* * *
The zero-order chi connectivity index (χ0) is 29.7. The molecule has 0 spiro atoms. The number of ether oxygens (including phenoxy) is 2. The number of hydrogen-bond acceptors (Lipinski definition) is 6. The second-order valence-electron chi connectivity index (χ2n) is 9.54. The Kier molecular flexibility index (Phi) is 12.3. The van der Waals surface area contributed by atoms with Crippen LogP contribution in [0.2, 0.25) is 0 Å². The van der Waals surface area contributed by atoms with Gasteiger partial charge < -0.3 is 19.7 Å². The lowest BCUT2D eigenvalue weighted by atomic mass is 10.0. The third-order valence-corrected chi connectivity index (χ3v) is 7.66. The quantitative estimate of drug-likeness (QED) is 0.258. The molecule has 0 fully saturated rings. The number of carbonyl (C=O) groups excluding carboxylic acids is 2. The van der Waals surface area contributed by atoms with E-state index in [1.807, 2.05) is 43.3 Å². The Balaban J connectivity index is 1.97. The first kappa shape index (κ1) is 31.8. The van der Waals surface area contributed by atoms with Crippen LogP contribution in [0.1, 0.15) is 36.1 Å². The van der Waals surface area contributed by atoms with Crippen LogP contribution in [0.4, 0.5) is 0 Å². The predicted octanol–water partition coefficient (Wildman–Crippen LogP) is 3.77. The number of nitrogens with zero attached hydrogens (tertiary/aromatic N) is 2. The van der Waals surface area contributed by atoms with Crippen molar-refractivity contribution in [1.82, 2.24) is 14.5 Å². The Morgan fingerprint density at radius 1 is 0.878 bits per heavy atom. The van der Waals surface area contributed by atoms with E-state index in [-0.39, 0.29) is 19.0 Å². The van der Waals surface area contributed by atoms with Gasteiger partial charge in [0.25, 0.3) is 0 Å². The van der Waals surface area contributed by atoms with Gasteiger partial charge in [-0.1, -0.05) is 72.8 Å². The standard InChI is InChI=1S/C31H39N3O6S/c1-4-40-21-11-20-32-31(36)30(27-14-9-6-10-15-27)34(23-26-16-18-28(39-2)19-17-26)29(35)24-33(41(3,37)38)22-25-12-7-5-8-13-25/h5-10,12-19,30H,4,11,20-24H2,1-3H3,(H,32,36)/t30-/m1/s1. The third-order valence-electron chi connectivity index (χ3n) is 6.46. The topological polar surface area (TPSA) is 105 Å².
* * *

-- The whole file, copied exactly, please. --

The zero-order chi connectivity index (χ0) is 29.7. The molecule has 0 spiro atoms. The number of ether oxygens (including phenoxy) is 2. The number of hydrogen-bond acceptors (Lipinski definition) is 6. The second-order valence-electron chi connectivity index (χ2n) is 9.54. The Kier molecular flexibility index (Phi) is 12.3. The van der Waals surface area contributed by atoms with Crippen LogP contribution in [0.2, 0.25) is 0 Å². The van der Waals surface area contributed by atoms with Gasteiger partial charge < -0.3 is 19.7 Å². The lowest BCUT2D eigenvalue weighted by atomic mass is 10.0. The third-order valence-corrected chi connectivity index (χ3v) is 7.66. The quantitative estimate of drug-likeness (QED) is 0.258. The molecule has 0 fully saturated rings. The number of carbonyl (C=O) groups excluding carboxylic acids is 2. The van der Waals surface area contributed by atoms with E-state index in [1.807, 2.05) is 43.3 Å². The Balaban J connectivity index is 1.97. The first kappa shape index (κ1) is 31.8. The van der Waals surface area contributed by atoms with Crippen LogP contribution in [0.1, 0.15) is 36.1 Å². The van der Waals surface area contributed by atoms with Crippen LogP contribution in [0.4, 0.5) is 0 Å². The predicted octanol–water partition coefficient (Wildman–Crippen LogP) is 3.77. The number of nitrogens with zero attached hydrogens (tertiary/aromatic N) is 2. The van der Waals surface area contributed by atoms with Crippen molar-refractivity contribution in [1.82, 2.24) is 14.5 Å². The Morgan fingerprint density at radius 1 is 0.878 bits per heavy atom. The van der Waals surface area contributed by atoms with E-state index in [-0.39, 0.29) is 19.0 Å². The van der Waals surface area contributed by atoms with Gasteiger partial charge in [0.25, 0.3) is 0 Å². The van der Waals surface area contributed by atoms with Gasteiger partial charge in [-0.1, -0.05) is 72.8 Å². The standard InChI is InChI=1S/C31H39N3O6S/c1-4-40-21-11-20-32-31(36)30(27-14-9-6-10-15-27)34(23-26-16-18-28(39-2)19-17-26)29(35)24-33(41(3,37)38)22-25-12-7-5-8-13-25/h5-10,12-19,30H,4,11,20-24H2,1-3H3,(H,32,36)/t30-/m1/s1. The third-order valence-electron chi connectivity index (χ3n) is 6.46. The topological polar surface area (TPSA) is 105 Å².